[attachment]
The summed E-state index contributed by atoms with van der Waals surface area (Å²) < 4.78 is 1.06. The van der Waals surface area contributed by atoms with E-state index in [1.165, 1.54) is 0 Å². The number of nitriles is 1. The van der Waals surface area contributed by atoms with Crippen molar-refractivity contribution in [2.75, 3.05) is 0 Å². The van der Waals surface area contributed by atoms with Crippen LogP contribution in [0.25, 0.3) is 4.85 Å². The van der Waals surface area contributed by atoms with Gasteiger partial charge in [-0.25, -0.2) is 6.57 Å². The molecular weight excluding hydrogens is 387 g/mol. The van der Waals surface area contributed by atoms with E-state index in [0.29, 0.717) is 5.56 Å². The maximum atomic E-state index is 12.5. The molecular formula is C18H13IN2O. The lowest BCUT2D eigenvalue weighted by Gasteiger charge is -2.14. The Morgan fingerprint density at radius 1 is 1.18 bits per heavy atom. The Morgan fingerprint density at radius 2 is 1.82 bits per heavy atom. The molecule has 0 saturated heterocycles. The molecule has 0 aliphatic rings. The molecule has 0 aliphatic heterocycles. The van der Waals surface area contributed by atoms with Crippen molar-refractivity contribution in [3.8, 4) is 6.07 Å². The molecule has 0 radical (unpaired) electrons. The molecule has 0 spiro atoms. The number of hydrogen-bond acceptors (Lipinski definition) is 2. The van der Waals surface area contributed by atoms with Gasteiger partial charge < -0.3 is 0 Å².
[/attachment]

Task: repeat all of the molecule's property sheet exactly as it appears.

The summed E-state index contributed by atoms with van der Waals surface area (Å²) < 4.78 is 1.06. The van der Waals surface area contributed by atoms with E-state index in [1.165, 1.54) is 0 Å². The number of nitriles is 1. The van der Waals surface area contributed by atoms with Crippen molar-refractivity contribution in [2.75, 3.05) is 0 Å². The van der Waals surface area contributed by atoms with Crippen LogP contribution in [0.25, 0.3) is 4.85 Å². The van der Waals surface area contributed by atoms with Gasteiger partial charge in [-0.25, -0.2) is 6.57 Å². The molecular weight excluding hydrogens is 387 g/mol. The van der Waals surface area contributed by atoms with E-state index in [0.29, 0.717) is 5.56 Å². The maximum atomic E-state index is 12.5. The molecular formula is C18H13IN2O. The lowest BCUT2D eigenvalue weighted by Gasteiger charge is -2.14. The Morgan fingerprint density at radius 1 is 1.18 bits per heavy atom. The Morgan fingerprint density at radius 2 is 1.82 bits per heavy atom. The molecule has 0 saturated heterocycles. The molecule has 0 aliphatic rings. The molecule has 0 aliphatic heterocycles. The van der Waals surface area contributed by atoms with Crippen molar-refractivity contribution in [3.8, 4) is 6.07 Å². The molecule has 0 radical (unpaired) electrons. The molecule has 0 spiro atoms. The number of hydrogen-bond acceptors (Lipinski definition) is 2. The van der Waals surface area contributed by atoms with Gasteiger partial charge < -0.3 is 0 Å².